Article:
Tafa Balogun was taken into custody by police officers acting for the Economic and Financial Crimes Commission (EFCC), but has not yet been charged.

A commission official, who spoke to the Agence France Presse news service on condition of anonymity, confirmed Mr Balogun’s arrest but would not comment further.

Mr Balogun has been under a cloud of suspicion since the EFCC announced in January that it had traced large sums of illicit money in 12 bank accounts back to him.

He resigned suddenly as inspector general of police after the allegations came to light.

A federal high court in Nigeria’s commercial capital, Lagos, this week granted a request by the EFCC to freeze 2.7 billion naria (A$27m), suspected to have been diverted by Mr Balogun into five separate bank accounts.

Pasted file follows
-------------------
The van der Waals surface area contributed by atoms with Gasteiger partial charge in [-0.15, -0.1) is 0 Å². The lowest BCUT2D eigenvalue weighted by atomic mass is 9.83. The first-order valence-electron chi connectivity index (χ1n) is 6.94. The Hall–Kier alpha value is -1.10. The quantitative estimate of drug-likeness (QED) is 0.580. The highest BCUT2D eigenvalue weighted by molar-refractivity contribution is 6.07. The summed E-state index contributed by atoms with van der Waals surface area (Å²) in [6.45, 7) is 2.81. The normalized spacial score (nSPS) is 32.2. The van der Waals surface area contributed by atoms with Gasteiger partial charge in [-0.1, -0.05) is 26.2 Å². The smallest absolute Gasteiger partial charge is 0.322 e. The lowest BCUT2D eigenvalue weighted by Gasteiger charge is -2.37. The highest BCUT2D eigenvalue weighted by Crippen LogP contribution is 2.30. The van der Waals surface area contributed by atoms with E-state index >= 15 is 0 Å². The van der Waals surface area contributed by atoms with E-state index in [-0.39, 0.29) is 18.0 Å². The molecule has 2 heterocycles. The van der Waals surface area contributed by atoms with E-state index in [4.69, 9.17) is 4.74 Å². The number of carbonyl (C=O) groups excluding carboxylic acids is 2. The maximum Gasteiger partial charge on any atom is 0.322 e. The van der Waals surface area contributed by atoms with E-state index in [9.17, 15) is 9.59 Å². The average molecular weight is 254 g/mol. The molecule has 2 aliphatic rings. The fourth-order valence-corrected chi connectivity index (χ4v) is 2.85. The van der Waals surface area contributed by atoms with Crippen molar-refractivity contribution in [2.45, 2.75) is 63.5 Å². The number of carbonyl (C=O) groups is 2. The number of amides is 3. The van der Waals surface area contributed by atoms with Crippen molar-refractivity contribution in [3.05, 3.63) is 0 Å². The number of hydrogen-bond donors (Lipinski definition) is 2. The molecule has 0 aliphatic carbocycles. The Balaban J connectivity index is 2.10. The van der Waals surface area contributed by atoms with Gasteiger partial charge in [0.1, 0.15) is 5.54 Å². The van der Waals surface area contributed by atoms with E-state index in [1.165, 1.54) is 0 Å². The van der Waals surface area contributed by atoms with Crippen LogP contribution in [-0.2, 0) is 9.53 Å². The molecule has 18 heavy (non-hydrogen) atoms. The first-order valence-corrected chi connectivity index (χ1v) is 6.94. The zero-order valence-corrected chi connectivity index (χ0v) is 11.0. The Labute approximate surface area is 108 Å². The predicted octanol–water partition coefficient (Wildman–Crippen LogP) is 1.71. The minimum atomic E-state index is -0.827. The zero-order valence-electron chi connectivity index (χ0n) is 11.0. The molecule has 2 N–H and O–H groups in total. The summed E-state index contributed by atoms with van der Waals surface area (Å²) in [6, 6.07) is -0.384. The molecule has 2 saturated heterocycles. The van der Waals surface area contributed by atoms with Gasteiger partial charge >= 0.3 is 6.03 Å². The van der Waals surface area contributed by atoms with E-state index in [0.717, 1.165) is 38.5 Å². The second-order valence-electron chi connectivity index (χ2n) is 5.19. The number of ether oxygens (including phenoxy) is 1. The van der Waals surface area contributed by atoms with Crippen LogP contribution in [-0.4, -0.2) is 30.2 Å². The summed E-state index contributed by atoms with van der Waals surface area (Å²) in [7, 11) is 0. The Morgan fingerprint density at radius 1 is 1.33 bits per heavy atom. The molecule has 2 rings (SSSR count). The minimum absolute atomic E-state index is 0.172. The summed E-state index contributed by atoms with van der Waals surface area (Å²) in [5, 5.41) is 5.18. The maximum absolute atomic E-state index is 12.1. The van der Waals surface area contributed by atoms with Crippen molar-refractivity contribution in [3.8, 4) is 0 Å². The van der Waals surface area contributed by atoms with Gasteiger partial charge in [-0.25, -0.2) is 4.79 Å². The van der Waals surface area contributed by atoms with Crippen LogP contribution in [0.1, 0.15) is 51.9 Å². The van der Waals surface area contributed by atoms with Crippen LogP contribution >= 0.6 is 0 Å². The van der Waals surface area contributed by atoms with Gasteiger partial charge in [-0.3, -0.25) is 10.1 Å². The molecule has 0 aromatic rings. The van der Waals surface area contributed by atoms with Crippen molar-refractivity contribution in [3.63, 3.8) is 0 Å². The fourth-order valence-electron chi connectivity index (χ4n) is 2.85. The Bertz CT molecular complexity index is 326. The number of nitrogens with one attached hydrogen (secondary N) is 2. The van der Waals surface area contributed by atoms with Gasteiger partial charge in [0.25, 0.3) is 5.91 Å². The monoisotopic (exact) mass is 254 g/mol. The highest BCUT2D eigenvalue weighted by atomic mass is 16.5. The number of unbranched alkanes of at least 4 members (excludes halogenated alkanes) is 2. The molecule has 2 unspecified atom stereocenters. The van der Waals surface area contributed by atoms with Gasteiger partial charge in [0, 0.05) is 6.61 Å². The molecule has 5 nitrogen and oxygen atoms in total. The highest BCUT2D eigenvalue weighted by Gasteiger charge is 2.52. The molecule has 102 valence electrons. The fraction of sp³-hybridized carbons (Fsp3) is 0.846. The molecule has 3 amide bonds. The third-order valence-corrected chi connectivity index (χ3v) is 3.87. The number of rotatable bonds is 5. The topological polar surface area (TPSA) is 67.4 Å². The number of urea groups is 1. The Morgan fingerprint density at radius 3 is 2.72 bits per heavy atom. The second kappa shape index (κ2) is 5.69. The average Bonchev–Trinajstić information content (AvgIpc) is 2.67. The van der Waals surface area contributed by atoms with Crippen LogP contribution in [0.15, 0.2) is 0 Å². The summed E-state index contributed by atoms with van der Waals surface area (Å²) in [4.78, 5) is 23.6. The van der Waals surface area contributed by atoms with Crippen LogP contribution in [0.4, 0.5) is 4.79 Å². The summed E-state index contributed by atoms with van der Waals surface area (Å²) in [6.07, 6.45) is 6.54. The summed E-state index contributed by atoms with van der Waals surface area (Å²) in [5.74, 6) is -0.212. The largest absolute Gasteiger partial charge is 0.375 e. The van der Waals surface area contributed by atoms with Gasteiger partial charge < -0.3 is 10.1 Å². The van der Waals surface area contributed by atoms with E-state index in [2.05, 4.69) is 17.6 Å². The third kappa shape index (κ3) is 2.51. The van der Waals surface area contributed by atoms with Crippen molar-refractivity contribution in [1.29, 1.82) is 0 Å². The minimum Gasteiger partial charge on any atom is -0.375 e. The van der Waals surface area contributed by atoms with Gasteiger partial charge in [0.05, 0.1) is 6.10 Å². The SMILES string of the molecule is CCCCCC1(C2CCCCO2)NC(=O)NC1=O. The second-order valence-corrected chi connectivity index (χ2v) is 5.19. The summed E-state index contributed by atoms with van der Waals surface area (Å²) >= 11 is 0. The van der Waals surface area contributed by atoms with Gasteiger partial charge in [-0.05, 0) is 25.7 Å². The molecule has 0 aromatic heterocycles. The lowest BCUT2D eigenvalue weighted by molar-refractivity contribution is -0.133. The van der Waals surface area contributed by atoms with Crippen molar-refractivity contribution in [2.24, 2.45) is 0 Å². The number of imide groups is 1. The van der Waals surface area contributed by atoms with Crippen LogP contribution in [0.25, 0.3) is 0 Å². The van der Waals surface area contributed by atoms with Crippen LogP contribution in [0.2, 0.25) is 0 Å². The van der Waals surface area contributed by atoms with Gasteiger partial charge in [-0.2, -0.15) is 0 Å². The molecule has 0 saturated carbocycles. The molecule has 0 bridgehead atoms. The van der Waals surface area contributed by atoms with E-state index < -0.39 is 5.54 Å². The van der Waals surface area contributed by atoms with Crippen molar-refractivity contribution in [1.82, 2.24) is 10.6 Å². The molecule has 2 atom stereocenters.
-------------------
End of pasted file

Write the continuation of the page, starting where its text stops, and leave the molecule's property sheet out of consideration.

Mr Balogun’s lawyer said he did not expect charges to be laid until the end of the week and criticised authorities for denying him access to his client.

“I have not been able to see the former inspector general since Monday night when he was arrested,” Tunji Abayomi told reporters.

He has accused the EFCC of unfairly hounding Mr Balogun in a “careless, unwarranted and unjustified abuse of authority.”

Mr Balogun is the latest high profile Nigerian figure to be caught up in a new anti-corruption push by President Olusegun Obasanjo.

Last week, Education Minister Fabian Osuji was sacked over a bribery scandal.

In a televised broadcast, the president announced Mr Osuji’s dismissal, saying that he had given a 55 million naira bribe to Senate President Adolphus Wabara and several legislators to increase his ministry’s budget allocation for 2005.

Mr Wabara has denied the claims and resisted calls to quit as the leader of the Senate.

President Obasanjo has been waging a campaign to rid Nigeria of the rampant corruption that has left the country ranked as the world’s third worst offender.

Transparency International’s 2004 index of corruption placed only Bangladesh and Haiti ahead of Nigeria.